Alan Miller founded Universal Health Services in 1978 and has long served as its chairman and CEO, with his son Marc serving as president. The publicly traded King of Prussia, Pa.-based company operates acute-care hospitals and behavioral health facilities in 37 states and the United Kingdom. Modern Healthcare senior reporter Harris Meyer recently spoke with Miller about the reasons for the company's improving financial performance at a time when some other for-profit hospital chains are struggling. This is an edited transcript.
Modern Healthcare: 2015 was a good year for Universal Health Services in terms of revenue and profits. What factors accounted for your success?
Alan Miller: We've done very nicely in 2015. We had an excellent year, and it just relates to what we've been doing for the 37-year history of the company. We've been growing every year. Our focus is on high-quality services to patients. Obviously, they vote with their feet, and their physicians suggest they come to us. So we've had increasing business because of the quality of the care we give. I also think our locations are important. We have locations in places that are growing. If you have a growing population, and you do a very good job, you're going to do well.
MH: You've focused on trying to be the dominant player in the markets you're in, whether it's Las Vegas, Hidalgo County in Texas or Washington, D.C.
Miller: We have, on occasion, been dominant, but that's not my word. We just want to be important in each market. That enables us to negotiate rates on an equal basis. If you don't have substantial market share, the insurance companies don't need you. It's as simple as that. They will just say, 'Here are the rates and if you like them, fine, if not, thank you very much,' and they'll move on. But they can't do that with us because we have become very important in every market we're in, and that was a strategy. If we're not No. 1 or No. 2, we're not going to be in that market. That was our strategy with regard to acute care. In the behavioral health business, we did the same thing. But it's not quite the same because there aren't that many behavioral facilities in every location. You're most likely going to have limited competition. Of course there are others, but we have a reputation.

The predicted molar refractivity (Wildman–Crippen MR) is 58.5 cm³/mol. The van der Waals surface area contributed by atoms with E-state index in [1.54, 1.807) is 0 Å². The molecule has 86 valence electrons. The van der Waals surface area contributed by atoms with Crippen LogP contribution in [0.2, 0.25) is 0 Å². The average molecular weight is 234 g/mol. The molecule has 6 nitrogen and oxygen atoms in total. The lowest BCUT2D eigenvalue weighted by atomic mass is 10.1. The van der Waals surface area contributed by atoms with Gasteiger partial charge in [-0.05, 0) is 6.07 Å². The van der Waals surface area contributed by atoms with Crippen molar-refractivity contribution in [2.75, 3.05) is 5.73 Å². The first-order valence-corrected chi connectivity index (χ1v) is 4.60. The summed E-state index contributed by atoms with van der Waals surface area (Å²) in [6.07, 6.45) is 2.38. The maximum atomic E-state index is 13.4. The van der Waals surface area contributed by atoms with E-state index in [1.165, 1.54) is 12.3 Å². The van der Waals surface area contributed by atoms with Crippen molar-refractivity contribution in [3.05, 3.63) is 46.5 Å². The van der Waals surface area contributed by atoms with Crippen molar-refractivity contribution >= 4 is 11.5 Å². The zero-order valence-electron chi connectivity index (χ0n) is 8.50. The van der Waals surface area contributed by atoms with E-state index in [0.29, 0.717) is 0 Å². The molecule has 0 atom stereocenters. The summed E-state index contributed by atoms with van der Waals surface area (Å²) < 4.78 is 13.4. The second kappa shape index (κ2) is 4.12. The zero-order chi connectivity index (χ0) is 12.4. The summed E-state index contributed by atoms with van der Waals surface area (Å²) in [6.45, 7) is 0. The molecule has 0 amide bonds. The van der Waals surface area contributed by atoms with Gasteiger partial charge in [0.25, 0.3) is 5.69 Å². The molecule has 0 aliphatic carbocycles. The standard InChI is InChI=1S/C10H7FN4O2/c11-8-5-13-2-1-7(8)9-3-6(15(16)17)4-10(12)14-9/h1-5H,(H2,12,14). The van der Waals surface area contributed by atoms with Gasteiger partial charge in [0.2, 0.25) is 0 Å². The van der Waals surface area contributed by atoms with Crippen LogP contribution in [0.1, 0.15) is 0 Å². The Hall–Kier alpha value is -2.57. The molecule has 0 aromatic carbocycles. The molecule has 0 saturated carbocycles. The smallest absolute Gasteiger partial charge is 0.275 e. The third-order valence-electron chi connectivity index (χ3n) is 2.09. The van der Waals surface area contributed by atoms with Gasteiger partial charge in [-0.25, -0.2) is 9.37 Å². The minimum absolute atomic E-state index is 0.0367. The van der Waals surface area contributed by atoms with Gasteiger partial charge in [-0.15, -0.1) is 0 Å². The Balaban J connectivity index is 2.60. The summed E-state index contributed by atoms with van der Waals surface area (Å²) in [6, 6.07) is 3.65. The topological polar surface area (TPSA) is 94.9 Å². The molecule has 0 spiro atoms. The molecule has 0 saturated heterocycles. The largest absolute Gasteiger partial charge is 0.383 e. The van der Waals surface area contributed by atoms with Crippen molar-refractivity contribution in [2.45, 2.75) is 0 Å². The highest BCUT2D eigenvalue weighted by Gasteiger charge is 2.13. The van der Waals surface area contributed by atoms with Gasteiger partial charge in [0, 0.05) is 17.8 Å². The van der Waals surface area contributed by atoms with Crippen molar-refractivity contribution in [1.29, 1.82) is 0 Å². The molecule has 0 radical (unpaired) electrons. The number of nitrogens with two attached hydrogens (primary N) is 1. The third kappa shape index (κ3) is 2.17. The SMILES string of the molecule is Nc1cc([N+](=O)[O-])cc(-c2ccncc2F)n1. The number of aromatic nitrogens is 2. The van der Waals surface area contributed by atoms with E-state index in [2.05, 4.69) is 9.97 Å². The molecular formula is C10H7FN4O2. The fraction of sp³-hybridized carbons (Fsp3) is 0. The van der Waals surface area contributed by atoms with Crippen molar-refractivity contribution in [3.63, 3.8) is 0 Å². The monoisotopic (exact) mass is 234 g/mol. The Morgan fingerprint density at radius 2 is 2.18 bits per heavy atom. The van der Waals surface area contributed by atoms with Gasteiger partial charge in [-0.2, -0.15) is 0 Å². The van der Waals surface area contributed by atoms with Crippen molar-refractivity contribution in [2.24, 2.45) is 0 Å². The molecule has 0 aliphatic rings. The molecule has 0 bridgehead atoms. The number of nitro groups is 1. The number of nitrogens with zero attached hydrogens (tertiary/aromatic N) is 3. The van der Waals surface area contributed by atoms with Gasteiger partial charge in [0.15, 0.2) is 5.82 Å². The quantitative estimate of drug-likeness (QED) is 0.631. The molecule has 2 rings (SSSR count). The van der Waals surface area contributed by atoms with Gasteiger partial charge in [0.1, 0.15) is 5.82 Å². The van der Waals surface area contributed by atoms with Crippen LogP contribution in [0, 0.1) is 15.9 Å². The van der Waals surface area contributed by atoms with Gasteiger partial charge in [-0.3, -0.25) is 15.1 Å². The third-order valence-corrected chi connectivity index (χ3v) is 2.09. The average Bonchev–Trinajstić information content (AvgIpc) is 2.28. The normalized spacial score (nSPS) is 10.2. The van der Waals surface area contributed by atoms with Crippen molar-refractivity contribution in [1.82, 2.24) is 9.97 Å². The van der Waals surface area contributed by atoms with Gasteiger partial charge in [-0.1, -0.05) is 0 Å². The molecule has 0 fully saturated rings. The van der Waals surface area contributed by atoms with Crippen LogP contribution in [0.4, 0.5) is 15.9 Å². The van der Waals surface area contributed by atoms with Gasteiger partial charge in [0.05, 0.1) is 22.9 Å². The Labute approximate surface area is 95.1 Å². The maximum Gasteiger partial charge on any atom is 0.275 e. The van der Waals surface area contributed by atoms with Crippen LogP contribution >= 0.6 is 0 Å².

One thing that was very helpful is that three years ago, we managed to buy the second-largest company, Psychiatric Solutions, when some of its leaders tried to take the company private and the board said no. They brought in Goldman Sachs and sought a fair price for the company. We were the high bidder and got the company. We had about 100 hospitals and they had about 100 hospitals. By putting them together, we got about 200 hospitals, and our company became the dominant entity in the free-standing psych business. We consolidated a good number of the free-standing psychiatric hospitals in the country.
MH: Do you see your company putting more emphasis on behavioral care and that business growing more rapidly because of the limited number of facilities in many markets, along with the increasing national focus on behavioral health and substance-abuse treatment?
Miller: We're very good at both acute care and behavioral care, so it really isn't just one line of business that we focus on. Our concern is taking care of patients. If there are opportunities to build or acquire hospitals in either division, we'll do that. We are currently talking to other people, we are currently building hospitals, and we are expanding them. It's a continual thing for us.